Tonight I will share some Thanksgiving thoughts from some of my previous posts.
The first is from my post Thanksgiving Poems and is a traditional poem that reminds me of the day of Thanksgiving.
At the table ere we sit,
we must never Grace omit;
But, for all the good things here,
Thank our Heavenly Father dear.
So, a little child, I pray,
When we work or when we play,
Blessings on this day begun
For ourselves and every one:
A Farmer’s Prayer for Thanksgiving
Lord of harvests, Keeper of our feedlots and orchards, we thank thee for a turkey that is fat.
We thank thee for bread with butter on it.
Would we could set music to the glorious autumn song of praise that rises from these frosted, browning stalks of corn, bent with ears of gold. Accept the fragrance of red clover in yon mow as burnt incense rising from the holy earthen alter of this stock-farm.
Help us to be humble, just, and kind as thy servant said — especially kind to those creatures over whom thou gave us original dominion, which we have subdued and fattened and multiplied and milked according to thy direction.
Make us good shepherds to them as thou art the Good Shepherd to us.
Bless all thine own children about this board or absent from it.
And make our hearts big enough to receive thy bounty in constant Thanksgiving.
I am also thinking about the Mayflower and the Mayflower Compact. Below is an excerpt from my post on The Mayflower Compact.
Here is a rendering in modern English of the Mayflower Compact.
In the name of God, Amen. We, whose names are underwritten, the loyal subjects of our dread Sovereign Lord King James, by the Grace of God, of Great Britain, France, and Ireland, King, defender of the Faith, etc.
Having undertaken, for the Glory of God, and advancements of the Christian faith and honor of our King and Country, a voyage to plant the first colony in the Northern parts of Virginia, do by these presents, solemnly and mutually, in the presence of God, and one another, covenant and combine ourselves together into a civil body politic; for our better ordering, and preservation and furtherance of the ends aforesaid; and by virtue hereof to enact, constitute, and frame, such just and equal laws, ordinances, acts, constitutions, and offices, from time to time, as shall be thought most meet and convenient for the general good of the colony; unto which we promise all due submission and obedience.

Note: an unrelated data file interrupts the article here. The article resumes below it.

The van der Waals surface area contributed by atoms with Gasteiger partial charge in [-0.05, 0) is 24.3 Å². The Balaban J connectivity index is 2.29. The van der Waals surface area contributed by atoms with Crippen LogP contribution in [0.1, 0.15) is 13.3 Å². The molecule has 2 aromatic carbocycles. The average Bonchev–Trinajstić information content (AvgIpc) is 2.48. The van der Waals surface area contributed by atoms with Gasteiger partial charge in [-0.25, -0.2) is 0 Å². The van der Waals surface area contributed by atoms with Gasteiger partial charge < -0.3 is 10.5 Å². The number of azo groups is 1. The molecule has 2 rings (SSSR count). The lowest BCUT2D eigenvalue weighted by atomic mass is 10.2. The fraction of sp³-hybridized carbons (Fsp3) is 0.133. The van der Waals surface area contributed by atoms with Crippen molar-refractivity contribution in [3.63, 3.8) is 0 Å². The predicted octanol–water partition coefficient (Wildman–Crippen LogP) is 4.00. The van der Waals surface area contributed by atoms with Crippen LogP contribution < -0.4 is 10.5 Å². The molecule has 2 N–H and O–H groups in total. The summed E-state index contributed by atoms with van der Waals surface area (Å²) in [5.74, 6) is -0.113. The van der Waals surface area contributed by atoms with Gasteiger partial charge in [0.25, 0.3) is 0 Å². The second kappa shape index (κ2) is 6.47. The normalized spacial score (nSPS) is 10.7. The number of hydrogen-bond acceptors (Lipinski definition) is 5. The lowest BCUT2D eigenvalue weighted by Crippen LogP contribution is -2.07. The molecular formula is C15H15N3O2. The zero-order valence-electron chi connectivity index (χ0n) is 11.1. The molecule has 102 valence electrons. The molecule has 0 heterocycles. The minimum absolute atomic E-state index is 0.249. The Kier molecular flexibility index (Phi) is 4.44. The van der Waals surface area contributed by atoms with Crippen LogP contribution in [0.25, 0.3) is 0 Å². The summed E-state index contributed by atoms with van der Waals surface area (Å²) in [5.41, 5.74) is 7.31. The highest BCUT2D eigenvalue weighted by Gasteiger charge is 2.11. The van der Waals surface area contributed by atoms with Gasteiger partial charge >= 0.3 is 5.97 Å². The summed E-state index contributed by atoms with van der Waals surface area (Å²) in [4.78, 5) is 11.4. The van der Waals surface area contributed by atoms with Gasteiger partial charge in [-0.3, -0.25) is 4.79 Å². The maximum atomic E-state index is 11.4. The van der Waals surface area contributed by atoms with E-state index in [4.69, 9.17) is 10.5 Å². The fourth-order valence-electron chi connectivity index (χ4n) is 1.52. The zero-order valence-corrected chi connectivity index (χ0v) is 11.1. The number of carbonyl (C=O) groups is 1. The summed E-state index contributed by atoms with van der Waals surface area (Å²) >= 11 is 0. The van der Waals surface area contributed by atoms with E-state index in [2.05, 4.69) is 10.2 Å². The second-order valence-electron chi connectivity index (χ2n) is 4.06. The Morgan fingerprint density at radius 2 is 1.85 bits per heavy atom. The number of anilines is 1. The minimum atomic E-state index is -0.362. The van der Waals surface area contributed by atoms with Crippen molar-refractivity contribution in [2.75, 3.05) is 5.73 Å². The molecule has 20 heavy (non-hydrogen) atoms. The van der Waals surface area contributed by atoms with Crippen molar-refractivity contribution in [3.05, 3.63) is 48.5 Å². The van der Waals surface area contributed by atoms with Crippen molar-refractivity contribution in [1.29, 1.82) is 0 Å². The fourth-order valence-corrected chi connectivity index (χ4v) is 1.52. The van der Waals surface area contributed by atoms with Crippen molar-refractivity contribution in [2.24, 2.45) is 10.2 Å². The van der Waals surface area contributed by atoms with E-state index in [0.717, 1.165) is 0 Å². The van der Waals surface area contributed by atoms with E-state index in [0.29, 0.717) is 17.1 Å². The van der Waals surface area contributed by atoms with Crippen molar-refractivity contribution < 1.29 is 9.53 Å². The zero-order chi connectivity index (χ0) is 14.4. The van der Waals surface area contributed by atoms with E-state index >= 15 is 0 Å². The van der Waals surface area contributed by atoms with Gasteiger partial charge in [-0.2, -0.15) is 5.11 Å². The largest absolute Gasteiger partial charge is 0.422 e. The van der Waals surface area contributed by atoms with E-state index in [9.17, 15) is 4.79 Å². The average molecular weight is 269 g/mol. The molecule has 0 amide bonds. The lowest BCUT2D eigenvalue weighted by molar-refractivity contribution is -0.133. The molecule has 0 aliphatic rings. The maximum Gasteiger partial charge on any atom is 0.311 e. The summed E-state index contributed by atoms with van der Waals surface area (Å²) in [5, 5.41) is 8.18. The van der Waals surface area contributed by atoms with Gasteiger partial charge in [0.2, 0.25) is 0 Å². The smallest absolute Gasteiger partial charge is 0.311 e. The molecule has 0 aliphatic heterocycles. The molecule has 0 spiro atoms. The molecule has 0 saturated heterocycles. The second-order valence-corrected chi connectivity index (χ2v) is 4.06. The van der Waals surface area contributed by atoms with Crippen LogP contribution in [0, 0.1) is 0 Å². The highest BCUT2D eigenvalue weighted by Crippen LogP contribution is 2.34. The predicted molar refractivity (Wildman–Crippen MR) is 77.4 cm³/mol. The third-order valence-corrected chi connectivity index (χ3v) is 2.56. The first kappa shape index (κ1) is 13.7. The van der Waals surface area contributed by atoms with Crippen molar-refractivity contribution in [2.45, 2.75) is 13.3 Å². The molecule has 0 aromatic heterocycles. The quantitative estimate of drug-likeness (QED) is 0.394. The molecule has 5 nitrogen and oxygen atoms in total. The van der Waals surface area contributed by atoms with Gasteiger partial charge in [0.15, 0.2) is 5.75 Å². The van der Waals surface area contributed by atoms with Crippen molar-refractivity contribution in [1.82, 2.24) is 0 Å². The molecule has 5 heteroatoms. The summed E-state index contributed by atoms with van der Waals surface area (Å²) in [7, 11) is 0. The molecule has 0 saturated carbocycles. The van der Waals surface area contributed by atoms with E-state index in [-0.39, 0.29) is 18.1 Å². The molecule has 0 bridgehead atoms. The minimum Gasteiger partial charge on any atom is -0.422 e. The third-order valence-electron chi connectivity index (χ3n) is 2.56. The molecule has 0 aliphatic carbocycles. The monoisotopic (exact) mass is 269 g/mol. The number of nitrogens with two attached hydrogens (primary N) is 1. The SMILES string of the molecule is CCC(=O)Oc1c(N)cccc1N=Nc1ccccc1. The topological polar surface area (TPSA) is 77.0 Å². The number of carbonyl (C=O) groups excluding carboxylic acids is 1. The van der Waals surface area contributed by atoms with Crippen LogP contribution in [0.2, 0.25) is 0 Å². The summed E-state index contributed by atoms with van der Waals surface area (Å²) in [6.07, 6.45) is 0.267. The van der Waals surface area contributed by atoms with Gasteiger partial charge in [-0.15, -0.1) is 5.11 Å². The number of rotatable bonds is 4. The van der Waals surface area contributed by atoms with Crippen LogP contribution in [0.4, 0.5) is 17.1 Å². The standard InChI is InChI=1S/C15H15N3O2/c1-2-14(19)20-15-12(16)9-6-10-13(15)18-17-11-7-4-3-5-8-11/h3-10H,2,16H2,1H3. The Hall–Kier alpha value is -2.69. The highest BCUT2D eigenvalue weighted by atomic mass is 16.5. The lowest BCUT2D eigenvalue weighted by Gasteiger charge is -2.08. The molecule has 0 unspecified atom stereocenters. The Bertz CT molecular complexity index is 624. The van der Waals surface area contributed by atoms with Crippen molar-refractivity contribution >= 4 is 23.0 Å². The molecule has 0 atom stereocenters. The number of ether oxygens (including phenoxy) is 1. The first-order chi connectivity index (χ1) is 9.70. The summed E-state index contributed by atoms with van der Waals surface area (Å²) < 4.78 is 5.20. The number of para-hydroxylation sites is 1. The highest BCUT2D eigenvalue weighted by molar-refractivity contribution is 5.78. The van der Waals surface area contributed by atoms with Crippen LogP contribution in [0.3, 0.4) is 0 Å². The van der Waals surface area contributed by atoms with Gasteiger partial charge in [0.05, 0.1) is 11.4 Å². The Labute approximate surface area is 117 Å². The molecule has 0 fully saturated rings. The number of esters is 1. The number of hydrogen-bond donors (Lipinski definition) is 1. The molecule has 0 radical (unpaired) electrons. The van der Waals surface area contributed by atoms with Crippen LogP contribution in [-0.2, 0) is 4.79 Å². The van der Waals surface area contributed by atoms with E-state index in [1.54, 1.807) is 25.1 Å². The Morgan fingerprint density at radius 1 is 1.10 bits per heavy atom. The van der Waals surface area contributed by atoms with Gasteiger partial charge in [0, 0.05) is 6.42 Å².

In witness whereof we have hereunto subscribed our names at Cape Cod the 11th of November, in the year of the reign of our Sovereign Lord King James, of England, France, and Ireland, the eighteenth, and of Scotland the fifty-fourth, 1620.
The Mayflower Compact was signed by 41 of the passengers of the Mayflower including my ancestor George Soule. See: Mayflower Ancestry
I am also thinking about the 1623 Thanksgiving feast. The date caption in the picture is wrong as the 1623 feast took place in July and not in the fall. However, the caption at the bottom is very important. There had been a major change in how the colony was set up and the colonists now had land of their own to work in addition to their commitments to each other.
Back in 2014 I wrote a post titled Were the Pilgrims Puritans?
In the post I looked at two important points.
First, when were the colonists at Plymouth first called Pilgrims? I think you would be surprised at the date. They were at the time referred to as Brownists or Separatists.
Second, would they have been referred to as Puritans?
The Brownists would definitely not have been referred to as Puritans at the time of the voyage of the Mayflower. They were definitely Separatists and through the years had many conflicts with the Puritans of the Massachusetts Bay Colony over religious beliefs.
For more details visit the post.
There is a lot to think about at this time of year. Especially as people today try to minimize the original intent of Thanksgiving.
Are you ready for Thanksgiving?
What are you thankful for this year?